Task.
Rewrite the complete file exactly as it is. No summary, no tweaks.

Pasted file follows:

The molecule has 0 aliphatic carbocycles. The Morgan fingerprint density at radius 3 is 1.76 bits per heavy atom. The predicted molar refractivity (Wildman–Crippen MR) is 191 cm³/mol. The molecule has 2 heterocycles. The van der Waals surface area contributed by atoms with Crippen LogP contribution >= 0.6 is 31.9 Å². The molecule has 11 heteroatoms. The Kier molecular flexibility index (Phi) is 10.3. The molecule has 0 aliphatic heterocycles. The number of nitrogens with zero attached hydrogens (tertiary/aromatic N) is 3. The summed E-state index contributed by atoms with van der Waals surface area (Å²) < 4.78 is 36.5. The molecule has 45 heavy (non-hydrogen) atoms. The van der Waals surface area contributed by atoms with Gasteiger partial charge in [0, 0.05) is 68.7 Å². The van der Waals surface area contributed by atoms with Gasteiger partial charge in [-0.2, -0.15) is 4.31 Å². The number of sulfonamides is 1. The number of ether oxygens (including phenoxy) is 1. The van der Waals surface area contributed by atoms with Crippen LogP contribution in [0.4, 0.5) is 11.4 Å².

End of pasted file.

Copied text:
The molecule has 0 aliphatic carbocycles. The Morgan fingerprint density at radius 3 is 1.76 bits per heavy atom. The predicted molar refractivity (Wildman–Crippen MR) is 191 cm³/mol. The molecule has 2 heterocycles. The van der Waals surface area contributed by atoms with Crippen LogP contribution >= 0.6 is 31.9 Å². The molecule has 11 heteroatoms. The Kier molecular flexibility index (Phi) is 10.3. The molecule has 0 aliphatic heterocycles. The number of nitrogens with zero attached hydrogens (tertiary/aromatic N) is 3. The summed E-state index contributed by atoms with van der Waals surface area (Å²) < 4.78 is 36.5. The molecule has 45 heavy (non-hydrogen) atoms. The van der Waals surface area contributed by atoms with Gasteiger partial charge in [0, 0.05) is 68.7 Å². The van der Waals surface area contributed by atoms with Gasteiger partial charge in [-0.2, -0.15) is 4.31 Å². The number of sulfonamides is 1. The number of ether oxygens (including phenoxy) is 1. The van der Waals surface area contributed by atoms with Crippen LogP contribution in [0.4, 0.5) is 11.4 Å².